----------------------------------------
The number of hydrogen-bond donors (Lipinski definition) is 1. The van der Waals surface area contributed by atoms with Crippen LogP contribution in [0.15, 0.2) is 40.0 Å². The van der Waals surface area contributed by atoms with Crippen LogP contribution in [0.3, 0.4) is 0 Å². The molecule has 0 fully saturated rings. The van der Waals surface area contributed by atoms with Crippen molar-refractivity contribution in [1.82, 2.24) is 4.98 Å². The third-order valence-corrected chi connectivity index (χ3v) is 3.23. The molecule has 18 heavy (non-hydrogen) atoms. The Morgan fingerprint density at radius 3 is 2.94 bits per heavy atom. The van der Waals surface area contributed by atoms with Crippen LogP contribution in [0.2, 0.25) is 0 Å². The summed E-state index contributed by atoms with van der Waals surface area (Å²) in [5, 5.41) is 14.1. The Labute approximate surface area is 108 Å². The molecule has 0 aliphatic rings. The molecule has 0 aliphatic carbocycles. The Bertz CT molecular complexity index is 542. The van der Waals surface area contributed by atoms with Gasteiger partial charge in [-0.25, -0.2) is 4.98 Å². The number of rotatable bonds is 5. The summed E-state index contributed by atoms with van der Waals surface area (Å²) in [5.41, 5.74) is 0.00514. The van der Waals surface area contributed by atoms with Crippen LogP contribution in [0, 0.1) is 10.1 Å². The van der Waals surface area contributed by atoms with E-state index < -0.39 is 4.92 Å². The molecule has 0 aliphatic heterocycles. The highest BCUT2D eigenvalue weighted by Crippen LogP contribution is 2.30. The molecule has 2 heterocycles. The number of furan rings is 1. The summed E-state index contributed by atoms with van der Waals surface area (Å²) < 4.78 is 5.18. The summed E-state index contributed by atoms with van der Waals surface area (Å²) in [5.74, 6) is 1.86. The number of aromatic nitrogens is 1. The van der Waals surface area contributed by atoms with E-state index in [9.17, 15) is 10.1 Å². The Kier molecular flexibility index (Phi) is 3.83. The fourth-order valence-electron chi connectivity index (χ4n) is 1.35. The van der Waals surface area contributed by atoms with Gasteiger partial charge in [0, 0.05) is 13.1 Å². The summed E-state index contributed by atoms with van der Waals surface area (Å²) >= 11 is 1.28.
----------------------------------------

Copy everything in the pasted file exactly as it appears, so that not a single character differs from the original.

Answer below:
The number of hydrogen-bond donors (Lipinski definition) is 1. The van der Waals surface area contributed by atoms with Crippen LogP contribution in [0.15, 0.2) is 40.0 Å². The van der Waals surface area contributed by atoms with Crippen LogP contribution in [0.3, 0.4) is 0 Å². The molecule has 0 fully saturated rings. The van der Waals surface area contributed by atoms with Crippen molar-refractivity contribution in [1.82, 2.24) is 4.98 Å². The third-order valence-corrected chi connectivity index (χ3v) is 3.23. The molecule has 18 heavy (non-hydrogen) atoms. The Morgan fingerprint density at radius 3 is 2.94 bits per heavy atom. The van der Waals surface area contributed by atoms with Crippen LogP contribution in [0.2, 0.25) is 0 Å². The summed E-state index contributed by atoms with van der Waals surface area (Å²) in [5, 5.41) is 14.1. The Labute approximate surface area is 108 Å². The molecule has 0 aliphatic rings. The molecule has 0 aliphatic carbocycles. The Bertz CT molecular complexity index is 542. The van der Waals surface area contributed by atoms with Gasteiger partial charge in [-0.25, -0.2) is 4.98 Å². The number of rotatable bonds is 5. The summed E-state index contributed by atoms with van der Waals surface area (Å²) in [5.41, 5.74) is 0.00514. The van der Waals surface area contributed by atoms with Crippen LogP contribution in [0, 0.1) is 10.1 Å². The van der Waals surface area contributed by atoms with E-state index < -0.39 is 4.92 Å². The molecule has 0 aliphatic heterocycles. The highest BCUT2D eigenvalue weighted by Crippen LogP contribution is 2.30. The molecule has 2 heterocycles. The number of furan rings is 1. The summed E-state index contributed by atoms with van der Waals surface area (Å²) < 4.78 is 5.18. The summed E-state index contributed by atoms with van der Waals surface area (Å²) in [5.74, 6) is 1.86. The number of aromatic nitrogens is 1. The van der Waals surface area contributed by atoms with E-state index in [9.17, 15) is 10.1 Å². The Kier molecular flexibility index (Phi) is 3.83. The fourth-order valence-electron chi connectivity index (χ4n) is 1.35. The van der Waals surface area contributed by atoms with Gasteiger partial charge in [0, 0.05) is 13.1 Å². The summed E-state index contributed by atoms with van der Waals surface area (Å²) >= 11 is 1.28.